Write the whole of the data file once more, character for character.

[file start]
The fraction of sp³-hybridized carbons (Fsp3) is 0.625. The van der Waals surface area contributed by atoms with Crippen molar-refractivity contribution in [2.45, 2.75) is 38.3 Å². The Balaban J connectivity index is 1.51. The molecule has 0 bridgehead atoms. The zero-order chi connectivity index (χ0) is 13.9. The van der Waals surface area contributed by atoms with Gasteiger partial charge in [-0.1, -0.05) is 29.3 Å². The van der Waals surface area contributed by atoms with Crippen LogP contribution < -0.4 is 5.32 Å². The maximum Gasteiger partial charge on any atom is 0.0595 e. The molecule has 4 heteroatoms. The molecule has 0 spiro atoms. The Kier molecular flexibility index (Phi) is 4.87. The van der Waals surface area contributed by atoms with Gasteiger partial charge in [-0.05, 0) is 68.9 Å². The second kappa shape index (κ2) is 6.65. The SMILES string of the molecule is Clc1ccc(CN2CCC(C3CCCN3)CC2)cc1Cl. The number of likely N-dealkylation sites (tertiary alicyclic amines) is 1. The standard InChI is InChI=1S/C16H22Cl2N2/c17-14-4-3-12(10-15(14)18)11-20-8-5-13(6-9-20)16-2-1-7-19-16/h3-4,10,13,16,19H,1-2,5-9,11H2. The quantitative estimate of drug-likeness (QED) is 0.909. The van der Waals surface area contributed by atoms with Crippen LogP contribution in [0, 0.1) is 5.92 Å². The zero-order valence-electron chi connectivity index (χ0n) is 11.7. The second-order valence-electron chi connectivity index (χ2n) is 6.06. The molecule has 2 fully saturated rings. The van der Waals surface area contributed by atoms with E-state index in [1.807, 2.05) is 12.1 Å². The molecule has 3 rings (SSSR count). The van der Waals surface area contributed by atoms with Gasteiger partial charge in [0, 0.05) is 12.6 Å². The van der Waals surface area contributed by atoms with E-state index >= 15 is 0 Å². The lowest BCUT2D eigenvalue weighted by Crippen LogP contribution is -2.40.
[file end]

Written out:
The fraction of sp³-hybridized carbons (Fsp3) is 0.625. The van der Waals surface area contributed by atoms with Crippen molar-refractivity contribution in [2.45, 2.75) is 38.3 Å². The Balaban J connectivity index is 1.51. The molecule has 0 bridgehead atoms. The zero-order chi connectivity index (χ0) is 13.9. The van der Waals surface area contributed by atoms with Gasteiger partial charge in [-0.1, -0.05) is 29.3 Å². The van der Waals surface area contributed by atoms with Crippen LogP contribution < -0.4 is 5.32 Å². The maximum Gasteiger partial charge on any atom is 0.0595 e. The molecule has 4 heteroatoms. The molecule has 0 spiro atoms. The Kier molecular flexibility index (Phi) is 4.87. The van der Waals surface area contributed by atoms with Gasteiger partial charge in [-0.05, 0) is 68.9 Å². The second kappa shape index (κ2) is 6.65. The SMILES string of the molecule is Clc1ccc(CN2CCC(C3CCCN3)CC2)cc1Cl. The number of likely N-dealkylation sites (tertiary alicyclic amines) is 1. The standard InChI is InChI=1S/C16H22Cl2N2/c17-14-4-3-12(10-15(14)18)11-20-8-5-13(6-9-20)16-2-1-7-19-16/h3-4,10,13,16,19H,1-2,5-9,11H2. The quantitative estimate of drug-likeness (QED) is 0.909. The van der Waals surface area contributed by atoms with Crippen LogP contribution in [0, 0.1) is 5.92 Å². The zero-order valence-electron chi connectivity index (χ0n) is 11.7. The second-order valence-electron chi connectivity index (χ2n) is 6.06. The molecule has 2 fully saturated rings. The van der Waals surface area contributed by atoms with E-state index in [1.807, 2.05) is 12.1 Å². The molecule has 3 rings (SSSR count). The van der Waals surface area contributed by atoms with Gasteiger partial charge in [0, 0.05) is 12.6 Å². The van der Waals surface area contributed by atoms with E-state index >= 15 is 0 Å². The lowest BCUT2D eigenvalue weighted by Crippen LogP contribution is -2.40.